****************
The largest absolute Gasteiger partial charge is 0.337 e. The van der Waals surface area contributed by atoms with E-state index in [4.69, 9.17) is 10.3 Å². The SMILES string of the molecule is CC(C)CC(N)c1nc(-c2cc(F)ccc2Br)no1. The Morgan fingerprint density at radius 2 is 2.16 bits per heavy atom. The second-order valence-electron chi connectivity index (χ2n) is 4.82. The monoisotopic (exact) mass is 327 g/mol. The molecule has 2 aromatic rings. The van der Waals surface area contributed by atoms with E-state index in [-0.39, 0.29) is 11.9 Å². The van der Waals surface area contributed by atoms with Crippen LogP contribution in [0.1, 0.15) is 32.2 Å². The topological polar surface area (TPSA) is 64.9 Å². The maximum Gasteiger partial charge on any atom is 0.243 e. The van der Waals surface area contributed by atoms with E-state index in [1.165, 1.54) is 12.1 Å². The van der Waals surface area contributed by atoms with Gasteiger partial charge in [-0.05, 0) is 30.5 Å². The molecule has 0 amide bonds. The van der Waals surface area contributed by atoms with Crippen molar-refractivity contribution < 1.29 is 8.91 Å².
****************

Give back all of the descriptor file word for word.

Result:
The largest absolute Gasteiger partial charge is 0.337 e. The van der Waals surface area contributed by atoms with E-state index in [4.69, 9.17) is 10.3 Å². The SMILES string of the molecule is CC(C)CC(N)c1nc(-c2cc(F)ccc2Br)no1. The Morgan fingerprint density at radius 2 is 2.16 bits per heavy atom. The second-order valence-electron chi connectivity index (χ2n) is 4.82. The monoisotopic (exact) mass is 327 g/mol. The molecule has 2 aromatic rings. The van der Waals surface area contributed by atoms with E-state index in [-0.39, 0.29) is 11.9 Å². The van der Waals surface area contributed by atoms with Crippen LogP contribution in [0.1, 0.15) is 32.2 Å². The topological polar surface area (TPSA) is 64.9 Å². The maximum Gasteiger partial charge on any atom is 0.243 e. The van der Waals surface area contributed by atoms with E-state index in [1.165, 1.54) is 12.1 Å². The van der Waals surface area contributed by atoms with Gasteiger partial charge in [-0.05, 0) is 30.5 Å². The molecule has 0 amide bonds. The van der Waals surface area contributed by atoms with Crippen molar-refractivity contribution < 1.29 is 8.91 Å².